The retail sector is calling on the next Prime Minister to overhaul business rates – the tax companies pay on their properties based on their rental value. But what does this mean for shoppers?
We might be hearing a lot more about business rates in the coming weeks, as Conservative party leadership candidates Rishi Sunak and Liz Truss share their visions for the country.
Retailers have long called for reform to the tax that they see as unfair and expensive. The question for customers, though, is whether this would mean anything for them.
Here, Which? takes a look at how business rates work, the changes firms are asking for, and how it all affects your day-to-day experience on the high street.
What are business rates?
Pubs, shops, restaurants and other businesses pay business rates on the physical storefronts they use.
They’re set based on a property’s ‘rateable value’ (determined by the Valuation Office Agency)– aka its rental value – and calculated based on a multiplier (set by the government).
So let’s say a shop has a rateable value of £51,000.
It would need to multiply that by 51.2p (the standard multiplier) or 49.9p (small business multiplier) to figure out the business rate.
This would come to £26,112 if it had to use the standard multiplier or £25,449 if it qualified for the small business multiplier.
If a property’s rateable value is less than £15,000 it may be able to get business rates relief.
What’s next for business rates?
As we know, property values change every year – sometimes dramatically. But rateable values are based on the rental market on 1 April 2015. That’s over seven years ago.
So a business might be paying much more, or much less, in rent by now, but its business rates will have remained the same.
Valuations will be updated next year on 1 April 2023, but even then they’ll be based on the rental market from 2021.
If a property is found to have changed in value, its business rates won’t automatically change in turn. Instead, they will gradually rise or fall in line thanks to something called transitional relief.
What is transitional relief?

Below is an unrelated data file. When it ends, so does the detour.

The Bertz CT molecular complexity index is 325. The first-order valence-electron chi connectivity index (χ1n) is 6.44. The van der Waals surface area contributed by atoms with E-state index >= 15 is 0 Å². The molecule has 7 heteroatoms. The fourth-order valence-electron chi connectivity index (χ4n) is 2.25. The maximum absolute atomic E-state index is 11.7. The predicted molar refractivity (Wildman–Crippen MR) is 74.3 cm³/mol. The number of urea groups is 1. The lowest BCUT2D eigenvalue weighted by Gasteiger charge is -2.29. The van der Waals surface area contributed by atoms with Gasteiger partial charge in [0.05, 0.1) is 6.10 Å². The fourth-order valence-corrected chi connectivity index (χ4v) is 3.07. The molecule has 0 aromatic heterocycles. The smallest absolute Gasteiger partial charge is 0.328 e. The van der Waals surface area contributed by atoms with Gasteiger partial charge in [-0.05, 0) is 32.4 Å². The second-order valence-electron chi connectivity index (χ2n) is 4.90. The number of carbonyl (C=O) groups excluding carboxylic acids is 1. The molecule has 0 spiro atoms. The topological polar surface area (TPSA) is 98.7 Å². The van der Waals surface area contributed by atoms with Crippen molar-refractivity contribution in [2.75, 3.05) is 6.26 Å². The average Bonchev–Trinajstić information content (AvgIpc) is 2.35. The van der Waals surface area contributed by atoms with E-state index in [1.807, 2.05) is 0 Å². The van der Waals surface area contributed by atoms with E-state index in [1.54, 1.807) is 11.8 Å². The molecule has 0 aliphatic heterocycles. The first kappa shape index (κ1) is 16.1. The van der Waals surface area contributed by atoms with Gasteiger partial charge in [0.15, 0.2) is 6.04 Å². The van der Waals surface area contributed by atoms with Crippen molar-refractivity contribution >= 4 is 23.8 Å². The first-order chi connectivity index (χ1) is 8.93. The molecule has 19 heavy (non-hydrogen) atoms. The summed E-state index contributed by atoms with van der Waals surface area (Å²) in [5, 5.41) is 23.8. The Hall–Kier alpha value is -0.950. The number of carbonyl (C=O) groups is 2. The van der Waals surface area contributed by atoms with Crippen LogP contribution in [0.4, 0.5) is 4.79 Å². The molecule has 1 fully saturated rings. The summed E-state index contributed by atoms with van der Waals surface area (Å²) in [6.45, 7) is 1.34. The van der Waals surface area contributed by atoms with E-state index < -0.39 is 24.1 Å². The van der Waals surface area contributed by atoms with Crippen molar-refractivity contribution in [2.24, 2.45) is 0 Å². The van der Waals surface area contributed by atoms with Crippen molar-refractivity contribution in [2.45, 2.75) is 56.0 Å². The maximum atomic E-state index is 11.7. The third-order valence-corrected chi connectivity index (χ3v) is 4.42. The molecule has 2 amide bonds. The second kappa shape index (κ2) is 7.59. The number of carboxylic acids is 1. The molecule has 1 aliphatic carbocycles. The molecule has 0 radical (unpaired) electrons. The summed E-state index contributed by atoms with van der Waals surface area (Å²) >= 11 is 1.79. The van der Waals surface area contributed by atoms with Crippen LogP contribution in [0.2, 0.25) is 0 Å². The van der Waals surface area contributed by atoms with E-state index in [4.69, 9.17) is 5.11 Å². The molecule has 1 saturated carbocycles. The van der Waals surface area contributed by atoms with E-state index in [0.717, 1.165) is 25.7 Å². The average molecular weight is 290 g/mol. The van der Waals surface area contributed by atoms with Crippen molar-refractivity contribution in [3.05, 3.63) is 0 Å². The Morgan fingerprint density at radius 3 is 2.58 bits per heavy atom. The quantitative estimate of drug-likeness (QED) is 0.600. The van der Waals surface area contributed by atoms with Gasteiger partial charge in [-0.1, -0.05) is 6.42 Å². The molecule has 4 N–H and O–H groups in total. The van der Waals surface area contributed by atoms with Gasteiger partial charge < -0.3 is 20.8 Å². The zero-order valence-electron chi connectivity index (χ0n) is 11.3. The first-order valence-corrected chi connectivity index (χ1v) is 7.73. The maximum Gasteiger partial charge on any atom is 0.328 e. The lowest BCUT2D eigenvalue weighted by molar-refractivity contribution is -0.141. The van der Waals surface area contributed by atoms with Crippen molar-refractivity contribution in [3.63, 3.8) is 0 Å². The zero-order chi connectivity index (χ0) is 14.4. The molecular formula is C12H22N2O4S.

Put simply, transitional relief works like this: when a property’s rateable value goes up, business rates will gradually rise to match it; when a property’s rateable value goes down, rates will gradually fall.
It’s the gradual fall that the sector is currently taking issue with. It’s called ‘downwards phasing’, and Helen Dickinson, chief executive of trade body the British Retail Consortium (BRC), has argued that it effectively leads to firms in poorer parts of the country subsidising those in richer areas.
Retailers in London, where property values are rising, will not have to pay the appropriate business rates until after the gradual transition. Regional firms where property values are falling will have to keep paying higher rates while they transition down.
BRC director of business and regulation Tom Ironside said: ‘Transitional relief is a flawed system that could cost retailers over £1bn during the next three years, leaving them with no choice but to close those shops which are most impacted by artificially inflated rates bills.’
What do business rates mean for high streets?
There are two key ways business rates are impacting retailers, at least according to the BRC.
The first is store closures. A 2021 survey of BRC members, including 40 major retailers, found that four out of five retailers (83%) were likely or certain to close stores unless the government reduced business rates.
The same survey found that business rates had a ‘material impact’ on two thirds (67%) of store closures in the past two years.
So although it might seem quite technical or behind-the-scenes, business rates could be having a very real impact on the high street you see when you head into town.
You might find a lack of choice in your town, making it harder to shop around for low prices, and forcing you to shop online for certain goods.
Are business rates driving up shelf prices?
While they don’t directly contribute to prices in the way that VAT does, they may be indirectly having an effect. Shops have raised prices thanks to a combination of factors, including supply chain costs, labour shortages and administrative burdens. So while business rates alone can’t be blamed, they are part of the overall cost pressures on retailers that have led them to increase prices.